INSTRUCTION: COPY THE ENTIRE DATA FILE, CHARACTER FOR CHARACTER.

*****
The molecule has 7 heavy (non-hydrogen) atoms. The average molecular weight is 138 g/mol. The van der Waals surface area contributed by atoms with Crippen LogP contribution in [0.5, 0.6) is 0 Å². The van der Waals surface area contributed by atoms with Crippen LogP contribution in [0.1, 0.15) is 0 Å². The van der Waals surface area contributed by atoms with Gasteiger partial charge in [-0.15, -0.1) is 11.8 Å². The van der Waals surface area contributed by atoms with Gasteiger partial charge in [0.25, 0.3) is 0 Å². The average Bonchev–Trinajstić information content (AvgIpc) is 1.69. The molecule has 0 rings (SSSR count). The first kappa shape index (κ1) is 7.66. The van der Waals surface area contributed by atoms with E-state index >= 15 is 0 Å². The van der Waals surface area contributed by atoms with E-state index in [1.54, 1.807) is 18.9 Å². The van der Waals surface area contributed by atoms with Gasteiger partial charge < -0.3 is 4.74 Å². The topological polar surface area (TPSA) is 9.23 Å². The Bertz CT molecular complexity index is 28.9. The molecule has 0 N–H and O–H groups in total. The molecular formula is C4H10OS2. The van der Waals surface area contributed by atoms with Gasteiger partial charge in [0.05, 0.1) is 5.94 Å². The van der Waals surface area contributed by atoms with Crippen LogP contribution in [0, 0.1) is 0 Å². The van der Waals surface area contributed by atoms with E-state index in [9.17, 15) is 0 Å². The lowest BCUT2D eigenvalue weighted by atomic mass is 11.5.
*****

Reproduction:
The molecule has 7 heavy (non-hydrogen) atoms. The average molecular weight is 138 g/mol. The van der Waals surface area contributed by atoms with Crippen LogP contribution in [0.5, 0.6) is 0 Å². The van der Waals surface area contributed by atoms with Crippen LogP contribution in [0.1, 0.15) is 0 Å². The van der Waals surface area contributed by atoms with Gasteiger partial charge in [-0.15, -0.1) is 11.8 Å². The van der Waals surface area contributed by atoms with Gasteiger partial charge in [0.25, 0.3) is 0 Å². The average Bonchev–Trinajstić information content (AvgIpc) is 1.69. The molecule has 0 rings (SSSR count). The first kappa shape index (κ1) is 7.66. The van der Waals surface area contributed by atoms with E-state index >= 15 is 0 Å². The van der Waals surface area contributed by atoms with E-state index in [1.54, 1.807) is 18.9 Å². The van der Waals surface area contributed by atoms with Gasteiger partial charge < -0.3 is 4.74 Å². The topological polar surface area (TPSA) is 9.23 Å². The Bertz CT molecular complexity index is 28.9. The molecule has 0 N–H and O–H groups in total. The molecular formula is C4H10OS2. The van der Waals surface area contributed by atoms with Gasteiger partial charge in [0.05, 0.1) is 5.94 Å². The van der Waals surface area contributed by atoms with Crippen LogP contribution in [0, 0.1) is 0 Å². The van der Waals surface area contributed by atoms with E-state index in [9.17, 15) is 0 Å². The lowest BCUT2D eigenvalue weighted by atomic mass is 11.5.